How is a Trig Pillar Made?
The "History of the Retriangulation of Great Britain" by the OS. tells us that:
"The lower buried centre mark, consisting of a brass bolt set in concrete, is first inserted at a sufficient depth below ground level to be independant of the pillar of the pillar foundations. This depth naturally varies with the soil; on boggy ground, which is sometime encountered on hilltops, it was sometimes necessary to excavate as much as 15 feet before reaching rock or firm soil on which to emplace the lower mark. In such a case a correspondingly deep pillar foundation is necessary, whereas on out-cropping solid rock, a bolt is simply cemented in a hole drilled in the rock.
The lower centre mark and its concrete setting is covered with a small wooden box (which eventually distingtegrates) to prevent adherance to the pillar base, and so to prevent disturbance of the lower mark in case the pillar should be moved.
Concreting of the pillar base was commenced immediately over and around the box covering the lower mark, without interposing any loose earth or stones, which might weaken the pillar foundations. Concreting the pillar base is continued up to ground level where it is left rough to set. Four angle iron bars are set in the base to project well up into the corners of the pillar, as a means of preventing fracture between the base and the pillar. The pillar bolt (upper centre mark) is also set in the base; it is arranged vertically over the lower mark by means of a plummet and marked board resting between marked pegs, previously fixed in correct relation to the lower mark.
The pillar bolt is next covered with a small wooden box, which is provided with side holes (to take the inner ends of the four sighting and drainage pipes) and a top hole (to take the lower end of the galvanized pipe running down the centre of the pillar).
Wooden shuttering, which may be taken apart and used again, is next erected on the pillar base. This shuttering has four side holes to take the outer ends of the four sighting pipes, which are then inserted, and a wedge fillet to which the level flush bracket in one side of the pillar may be wired in a vertical position. It also carries wooden corner fillets to provide an automatic chamfering to the edges of the pillar.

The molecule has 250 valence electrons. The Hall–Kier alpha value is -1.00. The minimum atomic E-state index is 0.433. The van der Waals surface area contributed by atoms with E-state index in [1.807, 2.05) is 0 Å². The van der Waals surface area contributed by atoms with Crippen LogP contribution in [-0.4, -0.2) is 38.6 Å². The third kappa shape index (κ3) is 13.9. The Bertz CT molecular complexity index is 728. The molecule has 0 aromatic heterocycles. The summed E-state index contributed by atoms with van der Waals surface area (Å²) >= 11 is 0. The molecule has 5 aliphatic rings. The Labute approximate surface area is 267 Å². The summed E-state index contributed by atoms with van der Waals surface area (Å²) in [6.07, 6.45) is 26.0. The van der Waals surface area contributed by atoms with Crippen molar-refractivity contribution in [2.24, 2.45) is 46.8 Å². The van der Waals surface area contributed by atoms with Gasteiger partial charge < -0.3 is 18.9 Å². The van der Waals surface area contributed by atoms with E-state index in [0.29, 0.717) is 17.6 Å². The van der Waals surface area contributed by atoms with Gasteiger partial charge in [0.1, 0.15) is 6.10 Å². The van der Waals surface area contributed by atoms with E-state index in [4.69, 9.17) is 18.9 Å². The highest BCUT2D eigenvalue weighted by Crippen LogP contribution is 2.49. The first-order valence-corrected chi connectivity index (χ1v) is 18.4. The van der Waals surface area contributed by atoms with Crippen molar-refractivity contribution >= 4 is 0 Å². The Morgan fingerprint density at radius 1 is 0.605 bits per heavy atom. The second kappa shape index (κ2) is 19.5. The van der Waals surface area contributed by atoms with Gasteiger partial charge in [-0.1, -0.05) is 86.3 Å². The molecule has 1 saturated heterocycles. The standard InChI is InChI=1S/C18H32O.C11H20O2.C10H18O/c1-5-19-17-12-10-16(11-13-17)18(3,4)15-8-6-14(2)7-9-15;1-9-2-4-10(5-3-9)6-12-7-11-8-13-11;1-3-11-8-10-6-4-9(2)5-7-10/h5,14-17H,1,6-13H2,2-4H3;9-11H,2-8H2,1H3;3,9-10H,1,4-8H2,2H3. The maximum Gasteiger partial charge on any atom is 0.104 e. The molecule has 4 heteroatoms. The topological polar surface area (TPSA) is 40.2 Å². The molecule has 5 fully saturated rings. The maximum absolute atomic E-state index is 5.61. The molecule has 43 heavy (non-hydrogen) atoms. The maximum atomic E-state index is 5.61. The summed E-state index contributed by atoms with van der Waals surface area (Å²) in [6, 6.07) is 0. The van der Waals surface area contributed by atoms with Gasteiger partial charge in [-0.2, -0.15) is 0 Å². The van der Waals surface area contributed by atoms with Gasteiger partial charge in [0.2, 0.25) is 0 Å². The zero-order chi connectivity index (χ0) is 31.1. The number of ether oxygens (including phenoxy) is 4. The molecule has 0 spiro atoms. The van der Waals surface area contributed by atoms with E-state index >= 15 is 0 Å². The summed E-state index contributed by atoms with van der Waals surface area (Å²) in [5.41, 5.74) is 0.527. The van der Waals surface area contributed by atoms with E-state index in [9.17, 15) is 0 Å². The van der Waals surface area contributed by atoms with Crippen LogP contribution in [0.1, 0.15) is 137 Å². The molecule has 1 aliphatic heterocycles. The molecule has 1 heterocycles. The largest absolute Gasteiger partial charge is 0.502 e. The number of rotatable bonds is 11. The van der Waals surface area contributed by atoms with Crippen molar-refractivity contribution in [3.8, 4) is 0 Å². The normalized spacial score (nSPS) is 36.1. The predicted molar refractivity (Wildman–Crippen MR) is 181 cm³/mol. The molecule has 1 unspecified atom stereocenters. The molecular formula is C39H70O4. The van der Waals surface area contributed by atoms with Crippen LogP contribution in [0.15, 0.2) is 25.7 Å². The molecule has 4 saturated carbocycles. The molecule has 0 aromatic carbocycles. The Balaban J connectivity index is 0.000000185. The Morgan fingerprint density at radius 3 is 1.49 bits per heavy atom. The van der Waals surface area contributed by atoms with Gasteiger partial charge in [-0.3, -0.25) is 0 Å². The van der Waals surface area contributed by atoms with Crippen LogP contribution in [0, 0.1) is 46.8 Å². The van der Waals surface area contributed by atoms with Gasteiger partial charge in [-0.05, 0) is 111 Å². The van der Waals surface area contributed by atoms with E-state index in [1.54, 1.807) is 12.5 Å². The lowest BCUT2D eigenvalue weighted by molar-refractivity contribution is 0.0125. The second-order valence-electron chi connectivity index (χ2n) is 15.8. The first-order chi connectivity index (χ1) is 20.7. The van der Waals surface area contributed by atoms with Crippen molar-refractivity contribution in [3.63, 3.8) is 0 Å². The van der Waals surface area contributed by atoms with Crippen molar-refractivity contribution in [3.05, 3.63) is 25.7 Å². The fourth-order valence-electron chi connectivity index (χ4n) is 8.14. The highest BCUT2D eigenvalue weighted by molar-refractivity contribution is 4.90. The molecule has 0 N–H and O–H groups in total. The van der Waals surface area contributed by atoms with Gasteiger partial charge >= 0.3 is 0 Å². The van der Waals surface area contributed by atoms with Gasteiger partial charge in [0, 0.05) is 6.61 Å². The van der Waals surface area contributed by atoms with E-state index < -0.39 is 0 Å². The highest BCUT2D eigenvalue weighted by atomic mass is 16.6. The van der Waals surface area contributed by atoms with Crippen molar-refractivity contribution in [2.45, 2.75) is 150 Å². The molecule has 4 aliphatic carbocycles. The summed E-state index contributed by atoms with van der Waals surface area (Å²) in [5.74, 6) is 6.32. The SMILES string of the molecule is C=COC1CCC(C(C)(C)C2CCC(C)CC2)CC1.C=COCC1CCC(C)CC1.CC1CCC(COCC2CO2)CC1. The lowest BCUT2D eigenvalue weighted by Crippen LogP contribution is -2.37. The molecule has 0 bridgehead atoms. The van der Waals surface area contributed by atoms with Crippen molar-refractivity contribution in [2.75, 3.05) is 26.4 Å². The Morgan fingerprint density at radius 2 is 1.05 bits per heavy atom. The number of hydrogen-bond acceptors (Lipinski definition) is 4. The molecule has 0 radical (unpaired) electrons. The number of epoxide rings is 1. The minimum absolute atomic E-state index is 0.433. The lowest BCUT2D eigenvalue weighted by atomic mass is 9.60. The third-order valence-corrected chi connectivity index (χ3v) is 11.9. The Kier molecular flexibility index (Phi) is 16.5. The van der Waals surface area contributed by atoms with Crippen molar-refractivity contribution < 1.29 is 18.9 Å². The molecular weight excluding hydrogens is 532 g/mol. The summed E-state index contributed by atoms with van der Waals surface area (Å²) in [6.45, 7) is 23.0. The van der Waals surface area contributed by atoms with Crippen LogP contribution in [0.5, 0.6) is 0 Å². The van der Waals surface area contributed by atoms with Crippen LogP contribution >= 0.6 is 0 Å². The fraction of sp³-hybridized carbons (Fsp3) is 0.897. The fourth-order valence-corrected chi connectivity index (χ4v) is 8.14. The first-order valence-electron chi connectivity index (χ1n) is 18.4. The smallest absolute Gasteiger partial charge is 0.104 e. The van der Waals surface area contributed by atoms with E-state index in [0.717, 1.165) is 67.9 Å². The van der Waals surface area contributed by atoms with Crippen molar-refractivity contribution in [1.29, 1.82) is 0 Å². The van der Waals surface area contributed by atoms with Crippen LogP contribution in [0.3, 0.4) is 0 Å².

The centre pipe, which serves as further reinforcement, is set in position and plumbed, the plumbing being continually being checked during concreting. A good 4:2:1 mix of concrete, containing sharp well-washed sand and crushed stone as aggregate, is then poured into the shutteringand rammed. Before the concrete sets, the brass spider, complete with holding down bolts, is set over the centre pipe and is carefully plumbed over the pillar bolt from a special temporary fitting to the spider, by sighting in both directions through the lower sighting tubes.
Concreting is then carried up to the top of the spider with an allowance of about 3/8 of and inch (a depth to which some pillars are suffering depletion from frost damage today) for later settlement of the concrete.
After a day to set, during and after which the green concrete may need protection from frost by a liberal covering of sacks, the shuttering is removed and the pillar is faced with cement plaster, to prevent possible disintegration by ice forming in cavities. Three of the sighting tube openings are plugged with paper and lightly cemented over to conceal their presence from visitors, who are often apparently unable to resist the temptation to stuff any 'foreign body' that comes to hand into the tubes. The fourth tube must be exposed to allow condensation to drain out of the pillar."